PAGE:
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What input, if reduced, would allow me to cut the price by 25 percent

Phil McKinney
Phil McKinney
3 min read
What input, if reduced, would allow me to cut the price by 25 percent

There is a reason that the percentage in this question is as high as it is.

Sure, it would sound less scary and more reasonable if I asked you how you could cut your price by 5 percent, or maybe 8 percent, but that would be missing the point.

If you want potentially game-changing moves to get ahead of your competition, you need to make big savings and do something bold to get to that leader-of-the-pack position.

The best place to find these kinds of savings is in your biggest input cost.

Don’t settle for parity; look for those things that are a necessary evil in your business and see if you can turn them into a competitive advantage instead.

If you and your competitor have the same basic cost structure and you can slash yours by a major innovation, well, you get the picture.

You need to continually look at ways to drastically lower the price of your product, because if you don’t, it’s possible that your competitors will.

If you’ve ever driven in India, you’ve probably had some alarming near-death encounters with the brightly painted Tata trucks that fill the country’s highways.

They are huge, and rather than using their braking systems they rely on their horns to get other cars out of their way.

About eight years ago Tata decided to enter the passenger-vehicle market, despite the logistical difficulties of making the leap from manufacturing trucks to lightweight single-family cars.

The car they came up with, the Nano, uses a two-cylinder engine and much less sheet metal than a comparable vehicle.

Its trunk can hold one small bag, and it lacks a passenger-side mirror.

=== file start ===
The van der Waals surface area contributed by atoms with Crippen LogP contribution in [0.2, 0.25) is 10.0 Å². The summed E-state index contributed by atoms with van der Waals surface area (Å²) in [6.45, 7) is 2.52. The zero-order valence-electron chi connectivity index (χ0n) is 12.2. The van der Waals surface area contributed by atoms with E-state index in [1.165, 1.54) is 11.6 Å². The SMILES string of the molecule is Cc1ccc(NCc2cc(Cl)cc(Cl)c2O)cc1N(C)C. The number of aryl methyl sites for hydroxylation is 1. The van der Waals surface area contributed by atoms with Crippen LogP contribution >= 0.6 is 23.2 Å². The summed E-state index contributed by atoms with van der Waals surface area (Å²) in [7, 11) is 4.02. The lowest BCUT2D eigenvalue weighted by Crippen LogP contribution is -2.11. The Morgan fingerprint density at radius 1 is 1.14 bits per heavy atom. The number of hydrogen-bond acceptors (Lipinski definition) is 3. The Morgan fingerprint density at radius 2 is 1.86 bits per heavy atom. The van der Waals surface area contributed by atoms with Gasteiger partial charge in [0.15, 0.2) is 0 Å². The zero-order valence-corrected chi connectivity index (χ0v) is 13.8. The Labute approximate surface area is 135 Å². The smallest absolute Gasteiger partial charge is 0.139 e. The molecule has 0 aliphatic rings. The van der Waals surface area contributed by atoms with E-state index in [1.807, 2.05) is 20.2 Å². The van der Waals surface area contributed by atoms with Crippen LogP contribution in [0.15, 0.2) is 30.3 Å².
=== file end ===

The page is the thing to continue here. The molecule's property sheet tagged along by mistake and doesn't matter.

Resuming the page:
In other words, anything that is not strictly necessary to fulfill the mission of getting a family from point A to point B has been cut.

They are currently selling a car priced at under $2,000 in the Indian market.

The cars have some issues.

They are small, slow, and seem prone to catching on fire at inopportune times.

Still, Tata is coming to the US market, and despite some production setbacks in India, it clearly has ambitions to succeed here.

If they do, it will radically change the nature of the domestic car industry.

Would you buy your kid a $13,000 starter car if a similar model were $5,000 cheaper?

US car companies have an opinion about who their customer is and what their customer expects to get from (and to pay for) a car.

And this could prove very dangerous for Detroit if Tata figures out how to connect with US drivers and start making meaningful sales.

If US car companies are going to defend themselves against hungry and aggressive competitors like Tata and their Chinese equivalents, they need to be careful.

These companies have no assumptions or expectations about how they might sell their cars in the United States.

Nor do they have a history of hitting certain price points or any expectations that a car is only worth selling if it brings in a certain amount of profit.

They have different philosophies of what a car needs to be in order to satisfy their customer.

What if the US customer starts to agree with them?

Look at the sudden explosion of unrest in the Middle East and the resulting upswing in oil prices. Suppose things get worse, not better?

A company that knows how to use minimal materials and resources to build ultra-cheap, ultra–fuel efficient cars, and isn’t afraid to charge rock-bottom prices for them, is going to have a huge advantage in the US marketplace.

It will take a cognitive side step for Detroit to respond to ultra-cheap imports from the third world.

Hopefully you are willing to take that kind of side step, both to develop your product and ensure you aren’t leaving any gaps for a competitor to sneak something game-changing into the marketplace.

TNIbusinessCareerseducationSelf-ImprovementthenewnetworktoInnovationTINcreativityideasinnovatorsmckinneyphilmckinneyphil

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Phil McKinney is an innovator, podcaster, author, and speaker. He is the retired CTO of HP. Phil's book, Beyond The Obvious, shares his expertise and lessons learned on innovation and creativity.

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